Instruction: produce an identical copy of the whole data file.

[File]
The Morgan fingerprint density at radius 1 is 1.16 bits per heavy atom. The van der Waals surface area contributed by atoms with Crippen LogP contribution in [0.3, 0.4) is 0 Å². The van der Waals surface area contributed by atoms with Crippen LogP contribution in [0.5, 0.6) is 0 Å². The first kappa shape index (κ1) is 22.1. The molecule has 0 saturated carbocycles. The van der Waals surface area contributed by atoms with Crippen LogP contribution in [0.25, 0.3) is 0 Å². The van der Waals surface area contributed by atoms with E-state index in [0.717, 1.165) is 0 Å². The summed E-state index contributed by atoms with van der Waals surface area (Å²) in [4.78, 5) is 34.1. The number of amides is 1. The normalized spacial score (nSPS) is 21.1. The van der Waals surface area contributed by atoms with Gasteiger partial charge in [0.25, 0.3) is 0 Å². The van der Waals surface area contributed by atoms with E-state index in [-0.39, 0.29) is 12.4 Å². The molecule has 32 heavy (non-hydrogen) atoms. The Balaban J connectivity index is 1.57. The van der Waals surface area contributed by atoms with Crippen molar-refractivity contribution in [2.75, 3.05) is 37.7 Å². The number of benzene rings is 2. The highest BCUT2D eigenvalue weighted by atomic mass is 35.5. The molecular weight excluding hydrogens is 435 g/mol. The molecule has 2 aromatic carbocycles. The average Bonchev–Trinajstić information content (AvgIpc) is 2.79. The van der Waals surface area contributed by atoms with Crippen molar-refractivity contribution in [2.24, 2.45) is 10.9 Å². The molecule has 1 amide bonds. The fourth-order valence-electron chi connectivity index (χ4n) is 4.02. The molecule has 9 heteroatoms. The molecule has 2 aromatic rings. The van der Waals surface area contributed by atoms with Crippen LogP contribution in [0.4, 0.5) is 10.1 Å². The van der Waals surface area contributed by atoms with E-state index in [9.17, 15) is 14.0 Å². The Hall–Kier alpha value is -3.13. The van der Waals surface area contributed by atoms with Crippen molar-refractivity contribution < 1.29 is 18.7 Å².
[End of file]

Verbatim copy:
The Morgan fingerprint density at radius 1 is 1.16 bits per heavy atom. The van der Waals surface area contributed by atoms with Crippen LogP contribution in [0.3, 0.4) is 0 Å². The van der Waals surface area contributed by atoms with Crippen LogP contribution in [0.5, 0.6) is 0 Å². The first kappa shape index (κ1) is 22.1. The molecule has 0 saturated carbocycles. The van der Waals surface area contributed by atoms with Crippen LogP contribution in [0.25, 0.3) is 0 Å². The van der Waals surface area contributed by atoms with E-state index in [0.717, 1.165) is 0 Å². The summed E-state index contributed by atoms with van der Waals surface area (Å²) in [4.78, 5) is 34.1. The number of amides is 1. The normalized spacial score (nSPS) is 21.1. The van der Waals surface area contributed by atoms with Gasteiger partial charge in [0.25, 0.3) is 0 Å². The van der Waals surface area contributed by atoms with E-state index in [-0.39, 0.29) is 12.4 Å². The molecule has 32 heavy (non-hydrogen) atoms. The Balaban J connectivity index is 1.57. The van der Waals surface area contributed by atoms with Crippen molar-refractivity contribution in [2.75, 3.05) is 37.7 Å². The number of benzene rings is 2. The highest BCUT2D eigenvalue weighted by atomic mass is 35.5. The molecular weight excluding hydrogens is 435 g/mol. The molecule has 2 aromatic carbocycles. The average Bonchev–Trinajstić information content (AvgIpc) is 2.79. The van der Waals surface area contributed by atoms with Crippen molar-refractivity contribution in [2.24, 2.45) is 10.9 Å². The molecule has 1 amide bonds. The fourth-order valence-electron chi connectivity index (χ4n) is 4.02. The molecule has 9 heteroatoms. The molecule has 2 aromatic rings. The van der Waals surface area contributed by atoms with Crippen LogP contribution in [0.4, 0.5) is 10.1 Å². The van der Waals surface area contributed by atoms with E-state index in [9.17, 15) is 14.0 Å². The Hall–Kier alpha value is -3.13. The van der Waals surface area contributed by atoms with Crippen molar-refractivity contribution < 1.29 is 18.7 Å².